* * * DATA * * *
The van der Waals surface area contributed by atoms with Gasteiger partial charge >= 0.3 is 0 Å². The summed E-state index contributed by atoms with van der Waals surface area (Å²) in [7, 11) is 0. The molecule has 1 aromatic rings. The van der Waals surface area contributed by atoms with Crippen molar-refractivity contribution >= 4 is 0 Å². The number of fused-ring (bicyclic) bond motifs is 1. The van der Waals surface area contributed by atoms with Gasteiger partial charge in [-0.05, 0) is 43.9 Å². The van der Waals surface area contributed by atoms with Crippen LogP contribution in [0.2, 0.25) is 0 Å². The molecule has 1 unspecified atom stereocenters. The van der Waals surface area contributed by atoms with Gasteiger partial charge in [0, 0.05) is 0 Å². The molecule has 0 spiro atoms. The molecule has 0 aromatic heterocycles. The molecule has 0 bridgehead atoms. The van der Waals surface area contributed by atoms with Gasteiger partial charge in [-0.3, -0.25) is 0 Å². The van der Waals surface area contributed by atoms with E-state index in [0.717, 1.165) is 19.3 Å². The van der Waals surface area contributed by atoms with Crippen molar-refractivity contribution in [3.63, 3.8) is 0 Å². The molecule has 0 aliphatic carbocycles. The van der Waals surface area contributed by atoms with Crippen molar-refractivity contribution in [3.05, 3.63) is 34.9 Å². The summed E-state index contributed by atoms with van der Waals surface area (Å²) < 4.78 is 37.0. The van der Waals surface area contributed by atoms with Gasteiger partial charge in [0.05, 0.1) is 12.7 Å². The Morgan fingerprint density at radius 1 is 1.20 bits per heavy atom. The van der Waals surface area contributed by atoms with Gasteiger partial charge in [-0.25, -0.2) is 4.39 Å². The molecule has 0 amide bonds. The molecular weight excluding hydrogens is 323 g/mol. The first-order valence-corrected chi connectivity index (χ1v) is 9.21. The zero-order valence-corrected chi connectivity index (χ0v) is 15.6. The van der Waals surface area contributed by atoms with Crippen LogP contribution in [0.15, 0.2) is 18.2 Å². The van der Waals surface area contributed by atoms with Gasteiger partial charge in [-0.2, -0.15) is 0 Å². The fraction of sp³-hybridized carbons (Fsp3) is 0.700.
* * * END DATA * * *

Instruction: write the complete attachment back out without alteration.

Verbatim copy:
The van der Waals surface area contributed by atoms with Gasteiger partial charge >= 0.3 is 0 Å². The summed E-state index contributed by atoms with van der Waals surface area (Å²) in [7, 11) is 0. The molecule has 1 aromatic rings. The van der Waals surface area contributed by atoms with Crippen molar-refractivity contribution >= 4 is 0 Å². The number of fused-ring (bicyclic) bond motifs is 1. The van der Waals surface area contributed by atoms with Gasteiger partial charge in [-0.05, 0) is 43.9 Å². The van der Waals surface area contributed by atoms with Crippen LogP contribution in [0.2, 0.25) is 0 Å². The molecule has 1 unspecified atom stereocenters. The van der Waals surface area contributed by atoms with Gasteiger partial charge in [0, 0.05) is 0 Å². The molecule has 0 spiro atoms. The molecule has 0 aromatic heterocycles. The molecule has 0 bridgehead atoms. The van der Waals surface area contributed by atoms with Gasteiger partial charge in [-0.3, -0.25) is 0 Å². The van der Waals surface area contributed by atoms with E-state index in [0.717, 1.165) is 19.3 Å². The van der Waals surface area contributed by atoms with Crippen molar-refractivity contribution in [3.63, 3.8) is 0 Å². The molecule has 0 aliphatic carbocycles. The van der Waals surface area contributed by atoms with Crippen molar-refractivity contribution in [3.05, 3.63) is 34.9 Å². The summed E-state index contributed by atoms with van der Waals surface area (Å²) < 4.78 is 37.0. The van der Waals surface area contributed by atoms with Gasteiger partial charge in [0.05, 0.1) is 12.7 Å². The Morgan fingerprint density at radius 1 is 1.20 bits per heavy atom. The van der Waals surface area contributed by atoms with Gasteiger partial charge in [-0.25, -0.2) is 4.39 Å². The molecule has 0 amide bonds. The molecular weight excluding hydrogens is 323 g/mol. The first-order valence-corrected chi connectivity index (χ1v) is 9.21. The zero-order valence-corrected chi connectivity index (χ0v) is 15.6. The van der Waals surface area contributed by atoms with Crippen LogP contribution in [0.15, 0.2) is 18.2 Å². The van der Waals surface area contributed by atoms with Gasteiger partial charge in [-0.2, -0.15) is 0 Å². The fraction of sp³-hybridized carbons (Fsp3) is 0.700.